# unsupervised learning with apache spark

Post on 19-Aug-2014

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Unsupervised learning refers to a branch of algorithms that try to find structure in unlabeled data. Clustering algorithms, for example, try to partition elements of a dataset into related groups. Dimensionality reduction algorithms search for a simpler representation of a dataset. Spark's MLLib module contains implementations of several unsupervised learning algorithms that scale to huge datasets. In this talk, we'll dive into uses and implementations of Spark's K-means clustering and Singular Value Decomposition (SVD). Bio: Sandy Ryza is an engineer on the data science team at Cloudera. He is a committer on Apache Hadoop and recently led Cloudera's Apache Spark development.TRANSCRIPT

- Data scientist at Cloudera Recently lead Apache Spark development at Cloudera Before that, committing on Apache Hadoop Before that, studying combinatorial optimization and distributed systems at Brown
- How many kinds of stuff are there? Why is some stuff not like the others? How do I contextualize new stuff? Is there a simpler way to represent this stuff?
- Learn hidden structure of your data Interpret new data as it relates to this structure
- Clustering Partition data into categories Dimensionality reduction Find a condensed representation of your data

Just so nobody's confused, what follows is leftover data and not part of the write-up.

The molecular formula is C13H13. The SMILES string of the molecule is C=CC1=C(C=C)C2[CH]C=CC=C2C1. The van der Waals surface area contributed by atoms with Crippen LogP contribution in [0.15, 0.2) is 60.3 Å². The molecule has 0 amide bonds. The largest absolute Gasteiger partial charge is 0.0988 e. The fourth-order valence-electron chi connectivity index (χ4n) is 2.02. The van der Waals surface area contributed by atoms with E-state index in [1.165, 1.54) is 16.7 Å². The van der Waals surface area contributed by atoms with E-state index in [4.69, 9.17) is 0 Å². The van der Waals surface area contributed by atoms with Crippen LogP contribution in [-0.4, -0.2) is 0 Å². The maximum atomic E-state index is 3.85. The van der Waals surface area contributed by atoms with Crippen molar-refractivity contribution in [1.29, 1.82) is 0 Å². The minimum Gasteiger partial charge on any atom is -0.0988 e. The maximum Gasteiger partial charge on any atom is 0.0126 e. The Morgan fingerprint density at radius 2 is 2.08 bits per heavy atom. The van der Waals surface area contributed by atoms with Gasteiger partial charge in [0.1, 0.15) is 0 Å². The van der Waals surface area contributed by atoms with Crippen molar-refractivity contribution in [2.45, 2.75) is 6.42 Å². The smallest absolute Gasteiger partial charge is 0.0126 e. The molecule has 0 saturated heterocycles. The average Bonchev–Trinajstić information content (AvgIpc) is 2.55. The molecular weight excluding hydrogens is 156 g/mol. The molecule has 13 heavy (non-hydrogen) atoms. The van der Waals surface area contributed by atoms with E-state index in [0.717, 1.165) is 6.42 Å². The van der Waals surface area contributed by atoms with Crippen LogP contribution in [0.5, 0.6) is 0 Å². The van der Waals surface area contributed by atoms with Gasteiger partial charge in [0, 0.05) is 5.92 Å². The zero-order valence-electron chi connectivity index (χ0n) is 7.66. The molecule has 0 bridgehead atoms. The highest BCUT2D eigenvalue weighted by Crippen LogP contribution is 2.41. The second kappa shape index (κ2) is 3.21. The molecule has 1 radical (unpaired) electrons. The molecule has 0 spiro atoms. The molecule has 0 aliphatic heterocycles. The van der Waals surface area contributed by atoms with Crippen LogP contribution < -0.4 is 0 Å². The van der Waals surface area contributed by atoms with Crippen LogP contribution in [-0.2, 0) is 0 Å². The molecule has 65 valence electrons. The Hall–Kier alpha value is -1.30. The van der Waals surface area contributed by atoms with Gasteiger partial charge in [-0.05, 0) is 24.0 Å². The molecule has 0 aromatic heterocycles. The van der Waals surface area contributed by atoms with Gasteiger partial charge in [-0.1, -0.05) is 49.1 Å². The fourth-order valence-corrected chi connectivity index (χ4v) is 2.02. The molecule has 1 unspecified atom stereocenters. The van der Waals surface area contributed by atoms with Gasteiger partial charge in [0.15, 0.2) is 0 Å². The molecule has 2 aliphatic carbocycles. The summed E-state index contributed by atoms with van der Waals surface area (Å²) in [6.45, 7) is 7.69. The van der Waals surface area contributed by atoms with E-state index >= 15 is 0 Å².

- Designing a system for processing huge data in parallel Taking advantage of it with algorithms that work well in parallel
- bigfile.txt lines val lines = sc.textFile (bigfile.txt) numbers Partition Partition Partition Partition Partition Partition HDFS sum Driver val numbers = lines.map ((x) => x.toDouble) numbers.sum()
- bigfile.txt lines val lines = sc.textFile (bigfile.txt) numbers Partition Partition Partition Partition Partition Partition HDFS sum Driver val numbers = lines.map ((x) => x.toInt) numbers.cache() .sum()
- bigfile.txt lines numbers Partition Partition Partition sum Driver
- Discrete Continuous Supervised Classification Logistic regression (and regularized variants) Linear SVM Naive Bayes Random Decision Forests (soon) Regression Linear regression (and regularized variants) Unsupervised Clustering K-means Dimensionality reduction, matrix factorization Principal component analysis / singular value decomposition Alternating least squares
- Discrete Continuous Supervised Classification Logistic regression (and regularized variants) Linear SVM Naive Bayes Random Decision Forests (soon) Regression Linear regression (and regularized variants) Unsupervised Clustering K-means Dimensionality reduction, matrix factorization Principal component analysis / singular value decomposition Alternating least squares
- Anomalies as data points far away from any cluster
- val data = sc.textFile("kmeans_data.txt") val parsedData = data.map( _.split(' ').map(_.toDouble)) // Cluster the data into two classes using KMeans val numIterations = 20 val numClusters = 2 val clusters = KMeans.train(parsedData, numClusters, numIterations)
- Alternate between two steps: Assign each point to a cluster based on existing centers Recompute cluster centers from the points in each cluster